The place is very interesting, hardly modern. The hot and cold water come into the bathtub from faucets external to the tub; when you pull the stopper the water runs out of no pipe onto the cement floor and goes out a hole in the floor presumably to a drain pipe. A cement rim keeps the water from running all over the floor. The toilet has an overhead tank. You pull a chain, hold it for 4-5 seconds and then release it. We pay 110 rupees/day. A rupee is 21 cents, so that is roughly $23.00/day which includes 3 meals a day for the four of us, plus coffee for us and juice for the kids at 7 am and tea for us and juice for the kids at about 4 pm. For a period of three months, temporary allowance covers $15/day, so our cost is $8/day or $224/month. Cost of servant (bearer) is pro-rated between apartments at $5.25/month, sweeper $4/month, Ayah (nurse – Anita will describe) $30/month, miscellaneous $20/month – Total cost to us is about $288/month. Less of course, the $150 we get from our Boulder Rd. rent. [note added by Anita: “Not quite – we pay a mortgage in Penn.”] Air conditioning is central, overhead fans in most rooms, and one air-conditioner in the kids’ room. Everything works when the current is on, which it has mainly been. More about electric power and current later.
We may be here for three months, since homes are extremely difficult to obtain and most people have to wait that long. In all areas current and water are sporadic and unpredictable. Current is rationed and is continually shunted from one area to another. In an extreme case, one family’s home gets water three 15-minute periods a day, the first at 5 am. They will all the tubs, containers, etc. and get along. In most cases, while unpredictable, water and current are definitely more available than this, altho many homes are allotted 1 KW of power which will run one air-conditioner when the refrigerator is unplugged. An American needs at least 5 KW power, which makes house-getting more difficult. Upstairs flats lose water pressure first and thus more frequently do without. Yet everyone gets along.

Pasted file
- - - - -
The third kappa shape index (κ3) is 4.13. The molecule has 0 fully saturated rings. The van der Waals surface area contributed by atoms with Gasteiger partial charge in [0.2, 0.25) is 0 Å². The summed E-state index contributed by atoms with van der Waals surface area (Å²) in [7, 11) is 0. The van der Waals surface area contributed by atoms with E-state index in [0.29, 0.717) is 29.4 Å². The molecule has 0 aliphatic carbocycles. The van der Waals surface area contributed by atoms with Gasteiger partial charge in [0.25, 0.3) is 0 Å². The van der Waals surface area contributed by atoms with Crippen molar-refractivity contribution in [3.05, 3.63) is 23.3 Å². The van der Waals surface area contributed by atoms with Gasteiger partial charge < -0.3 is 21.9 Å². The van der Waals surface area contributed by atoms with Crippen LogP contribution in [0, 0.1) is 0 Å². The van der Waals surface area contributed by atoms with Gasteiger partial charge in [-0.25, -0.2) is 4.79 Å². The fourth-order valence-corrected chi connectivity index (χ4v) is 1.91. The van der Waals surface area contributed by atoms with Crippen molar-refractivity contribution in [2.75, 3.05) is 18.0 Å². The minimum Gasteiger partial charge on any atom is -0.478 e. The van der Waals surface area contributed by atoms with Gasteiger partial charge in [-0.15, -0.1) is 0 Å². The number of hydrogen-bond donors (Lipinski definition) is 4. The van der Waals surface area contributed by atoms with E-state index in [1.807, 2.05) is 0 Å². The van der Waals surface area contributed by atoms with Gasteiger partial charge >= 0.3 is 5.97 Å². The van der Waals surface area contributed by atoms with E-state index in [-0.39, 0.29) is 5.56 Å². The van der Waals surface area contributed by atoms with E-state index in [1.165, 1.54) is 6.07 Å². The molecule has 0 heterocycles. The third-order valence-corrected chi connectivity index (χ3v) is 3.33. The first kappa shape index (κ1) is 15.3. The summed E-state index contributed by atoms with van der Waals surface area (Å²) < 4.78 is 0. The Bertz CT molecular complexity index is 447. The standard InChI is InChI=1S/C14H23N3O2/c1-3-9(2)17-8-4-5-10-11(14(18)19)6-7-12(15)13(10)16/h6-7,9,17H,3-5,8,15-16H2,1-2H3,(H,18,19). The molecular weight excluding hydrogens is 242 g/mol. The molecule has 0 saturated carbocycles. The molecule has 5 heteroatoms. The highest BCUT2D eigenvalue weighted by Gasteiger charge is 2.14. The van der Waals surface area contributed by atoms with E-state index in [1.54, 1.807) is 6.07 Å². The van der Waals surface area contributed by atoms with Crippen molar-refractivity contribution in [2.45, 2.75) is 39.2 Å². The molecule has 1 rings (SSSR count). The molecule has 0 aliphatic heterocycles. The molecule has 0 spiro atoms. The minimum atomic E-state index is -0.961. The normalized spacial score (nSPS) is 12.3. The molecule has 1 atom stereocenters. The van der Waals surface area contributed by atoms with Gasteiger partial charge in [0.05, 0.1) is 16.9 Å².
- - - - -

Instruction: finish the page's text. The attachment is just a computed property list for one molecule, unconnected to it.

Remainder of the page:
Cost of housing is high and going up. Within our housing allowance of $3,000/year (not applicable to our present apartment) we can spend 900 rupees to 950 rupees for rent. Above that we begin to dip into our own funds. Present availability seems to run about 1200 to 1500 rupees in less desirable places. People have looked for us to no present avail and this afternoon we are engaging an agent, O.P. Gupta, who has been recommended. Since this is a long process we expect to be here at 1 Mansingh for at least two to three months. Mail still goes to TCM American Embassy address.
Work, so far, has been nil. I’m still going through the “check-out factory” – a list of places, forms, etc. to be systematically pursued until complete. More of this later.
Weather has been pleasant. The first monsoon rains came yesterday, “a week early.” Nothing more than heavy thundershowers. Today, after a few showers, the sun is bright again but soon the rains will come. From description, the word “monsoon” is a romanticization in these parts for intermittent heavy showers.
People are fascinating – large numbers westernized but large numbers of National Geographic types as well. Bullocks, carts, cars, 3-wheel motorcycle jitneys, Lambrettas, bicycles, skeletonized people on foot and pulling 2-wheel carts abound. Huts, shantys, holes in the wall, tents, fancy homes, hotels are striking contrasts; American embassy is magnificent, gorgeous. (more later) Bird life is beautiful. Cute little chipmunks are rampant.
The kids are well and happy, sleep and eat well, speak of you all and Doug and Kenny and Jon’s school friends very often.
Love from all of us and we hope you are all well. Will give more detail of a thousand things as I can get to it.
Gene and Anita